◈ Along Leidsestraat and Utrechtsestraat, bi-directional tram lines run. The streets, however, are only wide enough at certain points for one set of tram-tracks. To resolve this, the Trams wait for each other to pass at the stops which are located on the canal bridges — wide enough to support both directions of the tram. The multiple-land use kicks in beautifully on Leidsestraat, a pedestrian-only street, where people freely walk along the tram tracks until one needs to pass by. The street is both a tram track and a pedestrian walk way. It works beautifully.

TramA tram patiently wait for another to pass, in typically Amsterdam flexible use of space.
The diagram of this above, is an arrangement that can be found on Leidsestraat and Utrechtsetraat.

You can also see this along Rembrandtplein. It is a pedestrian only street, save for the trams that periodically pass. When the trams pass, they create a wake through the crowd, and their path leaves a temporarily empty corridor in the middle of the walkway. Slowly the corridor fades as pedestrians feel safe again to use the whole space, but soon another tram comes and the corridor reappears. A beautiful ebb and flow of multiple land use.

This post originally appeared on the Pop Up City

Urbanism and sustainability undeniably go hand in hand. What first comes to mind is the prototypical ‘Green City’ — a cityscape rich with parks, trees and productive vertical farms draped over high rises.

As cities are incredibly complex, so must be any sort of urban sustainability, which can come in many more forms than a ‘Green City’. With so much going on in an urban environment, there’s bound to be some excess energy flows. So why waste that energy, if you can turn it into something that’s better, fun, and productive? That’s what we call Parasite Urbanism — strategies and urban interventions that creatively make use of spaces or energies that otherwise would be neglected or would go to waste, contributing to a wider concept of urban sustainability. Let’s take a look at three of the best examples of urban parasites that we’ve highlighted on the Pop Up City. They all make use of a variety of otherwise neglected spaces or energy, launching them into places that are more useful, more productive and more fun!

Softwalks, New York CitySoftwalks, New York City

1. New York City’s Softwalks

In New York City, over 6000 ‘scaffolding sheds’ cover the city’s sidewalks at any given point in time. Taking advantage of the shelter they provide, Softwalks is an initiative dedicated to improving the pedestrian experience in New York City, transforming these sheds from passing through spaces to pleasant places to relax, sit, and eat. Softwalks are a DIY urban parasite: packaged in a convenient kit to let people turn local scaffolding into their own temporary hangout spaces. Have a seat, hang around a counter table or enjoy the planters that’ve been attached to metal beams. All Softwalk elements are easily attached and removed when you want to continue your walk. Now that’s what we call pop-up!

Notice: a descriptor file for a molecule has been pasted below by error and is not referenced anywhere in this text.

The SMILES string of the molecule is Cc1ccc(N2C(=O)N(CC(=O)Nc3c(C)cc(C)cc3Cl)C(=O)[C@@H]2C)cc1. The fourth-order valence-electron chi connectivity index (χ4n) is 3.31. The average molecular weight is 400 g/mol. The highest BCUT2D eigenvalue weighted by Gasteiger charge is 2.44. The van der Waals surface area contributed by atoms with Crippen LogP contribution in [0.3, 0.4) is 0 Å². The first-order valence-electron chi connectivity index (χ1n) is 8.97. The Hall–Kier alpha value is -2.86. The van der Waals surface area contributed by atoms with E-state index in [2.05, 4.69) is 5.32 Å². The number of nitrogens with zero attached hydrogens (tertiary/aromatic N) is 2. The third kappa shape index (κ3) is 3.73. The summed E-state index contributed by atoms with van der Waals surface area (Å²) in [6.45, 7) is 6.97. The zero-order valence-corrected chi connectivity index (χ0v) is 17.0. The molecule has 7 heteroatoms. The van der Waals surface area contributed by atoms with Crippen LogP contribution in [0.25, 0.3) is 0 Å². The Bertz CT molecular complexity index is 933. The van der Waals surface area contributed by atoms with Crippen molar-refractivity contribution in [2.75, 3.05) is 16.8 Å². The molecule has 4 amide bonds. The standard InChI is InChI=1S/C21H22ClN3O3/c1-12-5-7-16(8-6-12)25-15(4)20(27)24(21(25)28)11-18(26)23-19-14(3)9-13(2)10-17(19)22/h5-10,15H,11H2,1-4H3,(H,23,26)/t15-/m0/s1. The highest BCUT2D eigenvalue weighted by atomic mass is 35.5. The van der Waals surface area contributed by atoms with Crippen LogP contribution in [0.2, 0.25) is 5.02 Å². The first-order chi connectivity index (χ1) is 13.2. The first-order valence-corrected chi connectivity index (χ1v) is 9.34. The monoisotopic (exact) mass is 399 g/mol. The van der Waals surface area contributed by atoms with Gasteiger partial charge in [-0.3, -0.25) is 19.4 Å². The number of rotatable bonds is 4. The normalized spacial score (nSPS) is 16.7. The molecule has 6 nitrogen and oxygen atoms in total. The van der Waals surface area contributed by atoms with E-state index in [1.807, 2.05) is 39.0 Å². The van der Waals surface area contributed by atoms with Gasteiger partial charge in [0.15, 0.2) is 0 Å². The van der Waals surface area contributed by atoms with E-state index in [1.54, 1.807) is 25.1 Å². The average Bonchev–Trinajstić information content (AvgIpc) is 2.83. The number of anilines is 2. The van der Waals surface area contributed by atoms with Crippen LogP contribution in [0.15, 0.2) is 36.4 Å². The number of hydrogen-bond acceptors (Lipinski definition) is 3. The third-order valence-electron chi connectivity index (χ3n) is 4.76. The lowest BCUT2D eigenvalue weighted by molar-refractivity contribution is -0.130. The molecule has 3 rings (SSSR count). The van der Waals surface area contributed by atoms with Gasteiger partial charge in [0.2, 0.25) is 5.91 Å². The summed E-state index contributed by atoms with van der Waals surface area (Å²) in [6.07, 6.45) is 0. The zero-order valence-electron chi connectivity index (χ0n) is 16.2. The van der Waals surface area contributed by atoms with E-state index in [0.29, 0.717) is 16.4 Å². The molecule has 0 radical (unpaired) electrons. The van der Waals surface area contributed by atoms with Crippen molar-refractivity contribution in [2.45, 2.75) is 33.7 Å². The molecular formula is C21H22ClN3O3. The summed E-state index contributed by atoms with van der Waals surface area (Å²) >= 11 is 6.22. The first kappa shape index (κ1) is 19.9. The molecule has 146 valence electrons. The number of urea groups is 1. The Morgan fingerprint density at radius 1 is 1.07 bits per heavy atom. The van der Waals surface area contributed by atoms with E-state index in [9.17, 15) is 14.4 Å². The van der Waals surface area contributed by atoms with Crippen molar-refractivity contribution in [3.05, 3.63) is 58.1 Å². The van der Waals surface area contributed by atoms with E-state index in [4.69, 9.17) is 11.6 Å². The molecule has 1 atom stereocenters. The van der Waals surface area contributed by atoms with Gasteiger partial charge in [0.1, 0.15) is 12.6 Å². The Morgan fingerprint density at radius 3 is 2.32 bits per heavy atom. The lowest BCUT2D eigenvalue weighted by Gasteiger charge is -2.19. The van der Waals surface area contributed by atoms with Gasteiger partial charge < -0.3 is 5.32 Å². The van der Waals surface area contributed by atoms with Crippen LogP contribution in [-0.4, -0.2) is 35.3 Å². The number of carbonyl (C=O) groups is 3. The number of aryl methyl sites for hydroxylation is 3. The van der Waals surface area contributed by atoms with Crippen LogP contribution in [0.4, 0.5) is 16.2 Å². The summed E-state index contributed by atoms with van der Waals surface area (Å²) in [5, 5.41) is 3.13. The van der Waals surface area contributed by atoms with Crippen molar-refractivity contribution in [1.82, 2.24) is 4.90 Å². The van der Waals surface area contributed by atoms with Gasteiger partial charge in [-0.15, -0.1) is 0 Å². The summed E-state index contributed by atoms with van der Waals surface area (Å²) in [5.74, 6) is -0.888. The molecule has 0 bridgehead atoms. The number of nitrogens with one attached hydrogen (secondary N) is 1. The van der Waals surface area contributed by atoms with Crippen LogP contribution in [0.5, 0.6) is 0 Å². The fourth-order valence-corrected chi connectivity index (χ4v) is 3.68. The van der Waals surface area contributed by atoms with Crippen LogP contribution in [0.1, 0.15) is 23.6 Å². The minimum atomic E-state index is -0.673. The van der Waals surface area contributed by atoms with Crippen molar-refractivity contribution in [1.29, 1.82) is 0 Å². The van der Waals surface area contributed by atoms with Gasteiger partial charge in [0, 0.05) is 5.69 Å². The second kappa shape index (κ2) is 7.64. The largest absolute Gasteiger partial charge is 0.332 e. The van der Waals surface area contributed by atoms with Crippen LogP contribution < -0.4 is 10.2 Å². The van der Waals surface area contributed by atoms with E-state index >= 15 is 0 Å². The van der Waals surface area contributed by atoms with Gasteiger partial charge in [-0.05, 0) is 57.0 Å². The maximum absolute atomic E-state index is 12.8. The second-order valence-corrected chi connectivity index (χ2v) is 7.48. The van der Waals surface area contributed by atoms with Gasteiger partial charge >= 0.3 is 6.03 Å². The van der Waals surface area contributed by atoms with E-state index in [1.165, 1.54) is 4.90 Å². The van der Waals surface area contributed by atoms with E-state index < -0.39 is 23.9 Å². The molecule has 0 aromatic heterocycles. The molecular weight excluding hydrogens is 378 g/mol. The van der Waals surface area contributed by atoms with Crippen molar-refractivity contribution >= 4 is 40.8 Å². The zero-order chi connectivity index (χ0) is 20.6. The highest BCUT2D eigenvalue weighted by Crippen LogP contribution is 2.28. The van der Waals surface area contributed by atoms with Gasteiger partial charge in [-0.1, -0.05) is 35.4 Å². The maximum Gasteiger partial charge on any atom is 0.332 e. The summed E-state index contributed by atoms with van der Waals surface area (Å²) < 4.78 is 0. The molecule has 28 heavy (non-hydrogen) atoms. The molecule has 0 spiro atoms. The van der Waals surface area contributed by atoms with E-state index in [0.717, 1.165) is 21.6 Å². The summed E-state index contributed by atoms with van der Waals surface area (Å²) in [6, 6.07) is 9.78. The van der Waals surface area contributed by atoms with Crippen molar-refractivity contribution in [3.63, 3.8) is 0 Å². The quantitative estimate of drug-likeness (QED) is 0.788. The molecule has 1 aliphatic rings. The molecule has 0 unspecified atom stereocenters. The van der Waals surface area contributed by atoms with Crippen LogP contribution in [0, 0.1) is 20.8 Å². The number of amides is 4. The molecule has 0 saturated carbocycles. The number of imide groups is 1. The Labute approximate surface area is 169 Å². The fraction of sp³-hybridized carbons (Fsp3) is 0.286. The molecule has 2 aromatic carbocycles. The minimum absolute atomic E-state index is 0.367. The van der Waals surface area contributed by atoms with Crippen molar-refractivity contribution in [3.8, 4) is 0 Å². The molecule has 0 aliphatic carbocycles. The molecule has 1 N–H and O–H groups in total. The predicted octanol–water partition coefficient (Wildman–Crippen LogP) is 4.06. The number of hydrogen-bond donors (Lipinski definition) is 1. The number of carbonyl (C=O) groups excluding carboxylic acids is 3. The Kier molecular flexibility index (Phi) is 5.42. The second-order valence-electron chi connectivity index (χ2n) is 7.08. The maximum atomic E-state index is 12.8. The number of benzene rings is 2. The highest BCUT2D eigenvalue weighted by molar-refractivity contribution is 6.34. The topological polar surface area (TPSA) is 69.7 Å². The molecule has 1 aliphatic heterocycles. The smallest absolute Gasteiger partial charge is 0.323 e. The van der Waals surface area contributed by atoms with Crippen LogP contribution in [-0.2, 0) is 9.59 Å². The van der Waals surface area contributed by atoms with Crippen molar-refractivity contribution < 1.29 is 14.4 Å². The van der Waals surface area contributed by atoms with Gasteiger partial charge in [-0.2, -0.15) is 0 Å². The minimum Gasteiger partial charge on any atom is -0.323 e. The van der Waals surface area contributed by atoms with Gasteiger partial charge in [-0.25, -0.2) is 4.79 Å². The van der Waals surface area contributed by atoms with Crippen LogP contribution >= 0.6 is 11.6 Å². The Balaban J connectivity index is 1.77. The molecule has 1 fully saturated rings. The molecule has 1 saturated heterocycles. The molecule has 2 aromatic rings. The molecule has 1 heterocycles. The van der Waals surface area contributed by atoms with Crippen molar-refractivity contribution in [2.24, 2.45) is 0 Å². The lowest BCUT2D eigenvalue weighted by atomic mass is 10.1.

Stairway Cinema, Auckland

2. Auckland’s Parasite Cinema

In Auckland, New Zealand, a small movie theater was constructed over an exterior stairwell as an extension to the rest of the building. This small parasite cinema was made by the architects of OH.NO.SUMO and uses the steps of a staircase as seats. Right on the side of a busy street, the theater has place for approximately seven people. This clever construction is made out of a timber frame covered with three layers of fabric that provide a waterproof exterior, and a real cinema-like experience. OH.NO.SUMO designed the cinema in response to the lack of social interaction happening at bus stops and launderettes on the corner, with people increasingly absorbed in their own world within their mobile phones. The program of the Stairway Cinema is curated online by the audience itself, making the project embedded in both the physical and digital worlds. The great thing about this parasite is that it sheds a different light on a common urban space, transforming an everyday spot into a place that can be used completely differently.

Pay-phone library, New York City

3. New York City’s Pay-Phone Libraries

Making use New York City’s ever present pay phones — a dying breed in the streets of of cities around the world, the Department of Urban Betterment took the parasite strategy to transform this a ‘problem’ into an opportunity. New York City has 13,659 pay phones spread throughout its streets — most of them are hardly used. This parasitic urban intervention is repurposing phone booths into communal libraries or book drops. Although we’ve seen several efforts to transform old phone booths into book shops, this project is interesting as it is a parasite that uses the existing construction while leaving the phone itself untouched and fully operable. Furthermore, the installation is easy to remove. The meaning of a pay phone might be lost to the new generation of smart phone users. Pay phones can be considered relics of a time in which shared public facilities were characterizing public spaces. With this miniature library, The Department of Urban Betterment uses a parasite strategy effectively to imagine a new public use for these intriguing artifacts.


Stadsklas

In a series of six articles we’re exploring new forms of urbanism where bottom-up, DIY and spontaneity are key. Become a new-style city-maker with the Stadsklas (City Class), an action-driven summer course in the Netherlands organized by Stroom, that gets you ready to tackle urban issues in the 21st century.